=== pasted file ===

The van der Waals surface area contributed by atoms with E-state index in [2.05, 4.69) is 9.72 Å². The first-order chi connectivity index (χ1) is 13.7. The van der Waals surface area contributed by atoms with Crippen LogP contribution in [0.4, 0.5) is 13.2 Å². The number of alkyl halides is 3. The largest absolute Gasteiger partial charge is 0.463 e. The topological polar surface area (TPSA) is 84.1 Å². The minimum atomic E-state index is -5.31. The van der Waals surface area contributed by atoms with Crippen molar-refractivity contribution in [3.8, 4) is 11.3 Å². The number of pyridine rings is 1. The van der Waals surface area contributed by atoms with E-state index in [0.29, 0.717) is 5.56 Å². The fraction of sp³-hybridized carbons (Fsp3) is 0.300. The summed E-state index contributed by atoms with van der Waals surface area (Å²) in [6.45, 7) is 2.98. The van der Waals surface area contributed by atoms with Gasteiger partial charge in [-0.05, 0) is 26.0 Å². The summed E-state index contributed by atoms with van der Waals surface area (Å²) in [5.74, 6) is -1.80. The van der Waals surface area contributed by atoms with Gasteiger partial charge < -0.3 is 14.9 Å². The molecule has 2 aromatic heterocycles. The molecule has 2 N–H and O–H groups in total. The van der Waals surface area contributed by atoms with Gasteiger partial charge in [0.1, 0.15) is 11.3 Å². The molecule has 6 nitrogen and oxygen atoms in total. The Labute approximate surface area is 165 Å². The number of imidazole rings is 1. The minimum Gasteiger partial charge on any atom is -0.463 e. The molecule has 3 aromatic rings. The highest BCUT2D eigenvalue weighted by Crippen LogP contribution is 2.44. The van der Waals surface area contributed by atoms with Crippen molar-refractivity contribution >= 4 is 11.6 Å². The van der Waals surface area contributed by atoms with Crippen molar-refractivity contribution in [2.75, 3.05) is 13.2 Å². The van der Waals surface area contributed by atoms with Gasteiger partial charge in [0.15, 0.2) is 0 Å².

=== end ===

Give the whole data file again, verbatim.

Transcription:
The van der Waals surface area contributed by atoms with E-state index in [2.05, 4.69) is 9.72 Å². The first-order chi connectivity index (χ1) is 13.7. The van der Waals surface area contributed by atoms with Crippen LogP contribution in [0.4, 0.5) is 13.2 Å². The number of alkyl halides is 3. The largest absolute Gasteiger partial charge is 0.463 e. The topological polar surface area (TPSA) is 84.1 Å². The minimum atomic E-state index is -5.31. The van der Waals surface area contributed by atoms with Crippen molar-refractivity contribution in [3.8, 4) is 11.3 Å². The number of pyridine rings is 1. The van der Waals surface area contributed by atoms with E-state index in [0.29, 0.717) is 5.56 Å². The fraction of sp³-hybridized carbons (Fsp3) is 0.300. The summed E-state index contributed by atoms with van der Waals surface area (Å²) in [6.45, 7) is 2.98. The van der Waals surface area contributed by atoms with Gasteiger partial charge in [-0.05, 0) is 26.0 Å². The summed E-state index contributed by atoms with van der Waals surface area (Å²) in [5.74, 6) is -1.80. The van der Waals surface area contributed by atoms with Gasteiger partial charge < -0.3 is 14.9 Å². The molecule has 2 aromatic heterocycles. The molecule has 2 N–H and O–H groups in total. The van der Waals surface area contributed by atoms with Gasteiger partial charge in [0.1, 0.15) is 11.3 Å². The molecule has 6 nitrogen and oxygen atoms in total. The Labute approximate surface area is 165 Å². The number of imidazole rings is 1. The minimum Gasteiger partial charge on any atom is -0.463 e. The molecule has 3 aromatic rings. The highest BCUT2D eigenvalue weighted by Crippen LogP contribution is 2.44. The van der Waals surface area contributed by atoms with Crippen molar-refractivity contribution >= 4 is 11.6 Å². The van der Waals surface area contributed by atoms with Crippen molar-refractivity contribution in [2.75, 3.05) is 13.2 Å². The van der Waals surface area contributed by atoms with Gasteiger partial charge in [0.15, 0.2) is 0 Å².